Co-sleeping can be a great experience for both baby and parents. When parents wish to transition a child from sleeping in the family bed to sleeping in a crib, there are several techniques to use. It is important that parents remember every child is different and one child may be easier to transition than another. When approached with nurturing, patience and consistency, the transition from bed to crib can run more smoothly for the whole family.
Introduce a Lovey
A child who has been co-sleeping views her parents' bed as a safe, comfortable place. In order to successfully move her from the bed into her own crib, a lovey can be helpful, according to the Zero to Three article, "Sleep Challenges in Infants and Toddlers." If a child does not already have a small stuffed animal or blanket she is attached to, one can be introduced as long as it is something that will not be a choking hazard. A child who has a comfort object, the way she has in her parents' bed, will more readily transition into her own crib, says Zero to Three.
Keep Baby Close
An effective way of introducing baby to her crib without taking away the security she has from being with mom and dad is to keep the crib in the same room as them. This method, recommended in the KidsHealth article, "Cosleeping and Your Baby," gives parents their bed back, while maintaining the safe, secure feeling that baby has grown to rely upon. KidsHealth says parents can keep the baby in the crib in their room until they are ready to move the child into her own room. As she gets older she will feel more secure and also develop the independence to be ready for her own room.
Provide the Right Conditions
Every child is different, and therefore, every child requires different conditions in which to fall asleep. When transitioning a child from the parental bed into a crib, it is important to know what that child needs in order to relax enough to fall asleep. In the Ask Dr. Sears article, "31 Ways to Get Your Baby to Sleep and Stay Asleep," it is advised for parents to be sure they know their child's sleep needs. Ask Dr. Sears says that sleep is something that will come naturally and overtake a child when the conditions are right. If there are too many stimuli the child will be unable to sleep, regardless of location. Ask Dr. Sears recommends parents establish soothing routines in order to encourage sleep before bedtime. This will ease the child into the bed transition with greater ease and help eliminate stress created by the change in sleep arrangements.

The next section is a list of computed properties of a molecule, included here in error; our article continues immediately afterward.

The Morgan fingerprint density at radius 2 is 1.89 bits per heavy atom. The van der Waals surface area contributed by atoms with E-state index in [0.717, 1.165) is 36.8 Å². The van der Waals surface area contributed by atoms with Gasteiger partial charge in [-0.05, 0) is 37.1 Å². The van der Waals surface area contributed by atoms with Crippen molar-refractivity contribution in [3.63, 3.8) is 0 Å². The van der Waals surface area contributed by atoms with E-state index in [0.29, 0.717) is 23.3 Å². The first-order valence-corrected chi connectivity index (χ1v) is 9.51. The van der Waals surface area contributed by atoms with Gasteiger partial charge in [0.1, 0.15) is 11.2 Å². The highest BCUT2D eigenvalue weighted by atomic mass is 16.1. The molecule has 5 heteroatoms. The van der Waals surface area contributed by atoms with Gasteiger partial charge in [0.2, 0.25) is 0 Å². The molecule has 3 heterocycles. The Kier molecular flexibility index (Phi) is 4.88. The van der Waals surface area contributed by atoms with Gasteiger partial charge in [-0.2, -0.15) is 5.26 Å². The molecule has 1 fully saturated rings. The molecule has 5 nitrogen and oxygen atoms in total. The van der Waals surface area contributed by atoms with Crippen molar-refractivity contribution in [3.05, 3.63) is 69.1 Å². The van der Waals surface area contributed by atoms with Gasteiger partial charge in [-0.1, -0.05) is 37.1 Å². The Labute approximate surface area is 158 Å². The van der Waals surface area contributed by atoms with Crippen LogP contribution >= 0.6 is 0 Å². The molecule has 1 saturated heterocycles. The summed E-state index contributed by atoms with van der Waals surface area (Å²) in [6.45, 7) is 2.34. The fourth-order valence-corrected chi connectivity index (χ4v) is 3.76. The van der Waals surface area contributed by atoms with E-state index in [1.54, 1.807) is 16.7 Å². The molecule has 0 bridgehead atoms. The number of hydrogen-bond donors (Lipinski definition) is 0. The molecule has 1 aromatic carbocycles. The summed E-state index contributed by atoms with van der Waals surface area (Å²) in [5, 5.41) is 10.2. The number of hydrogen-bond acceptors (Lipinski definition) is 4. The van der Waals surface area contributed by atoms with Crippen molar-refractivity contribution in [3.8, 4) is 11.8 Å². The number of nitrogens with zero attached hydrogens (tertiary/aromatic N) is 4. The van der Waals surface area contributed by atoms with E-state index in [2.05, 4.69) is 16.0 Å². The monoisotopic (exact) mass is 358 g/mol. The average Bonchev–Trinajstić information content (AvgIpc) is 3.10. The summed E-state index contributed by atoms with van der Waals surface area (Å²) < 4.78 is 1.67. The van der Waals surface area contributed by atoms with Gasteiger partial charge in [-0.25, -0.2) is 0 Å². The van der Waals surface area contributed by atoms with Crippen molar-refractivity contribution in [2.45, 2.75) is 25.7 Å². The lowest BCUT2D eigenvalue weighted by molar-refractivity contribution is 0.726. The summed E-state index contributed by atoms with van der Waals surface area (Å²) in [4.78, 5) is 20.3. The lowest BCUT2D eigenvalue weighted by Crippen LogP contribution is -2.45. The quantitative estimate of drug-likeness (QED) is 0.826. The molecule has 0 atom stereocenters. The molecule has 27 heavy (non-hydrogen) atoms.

Transitioning a child from the family bed into her own crib is a process. It takes time, patience and consistency. A WebMD article, “Kids Getting in Bed With Parents? Get Children to Sleep in Their Own Beds,” says that one key factor in transitioning from bed to crib is flexibility. WebMD advises parents that some sleepness nights should be planned for, as their child adjusts to the change. They say parents can sit in the room with their child and pat her back or give some extra snuggles to reassure their little one that she is safe and sound. WebMD reminds parents that in the early years a child is developing trust in the world. Changes like moving from bed to crib can temporarily challenge the existing trust, and in time it will be rebuilt.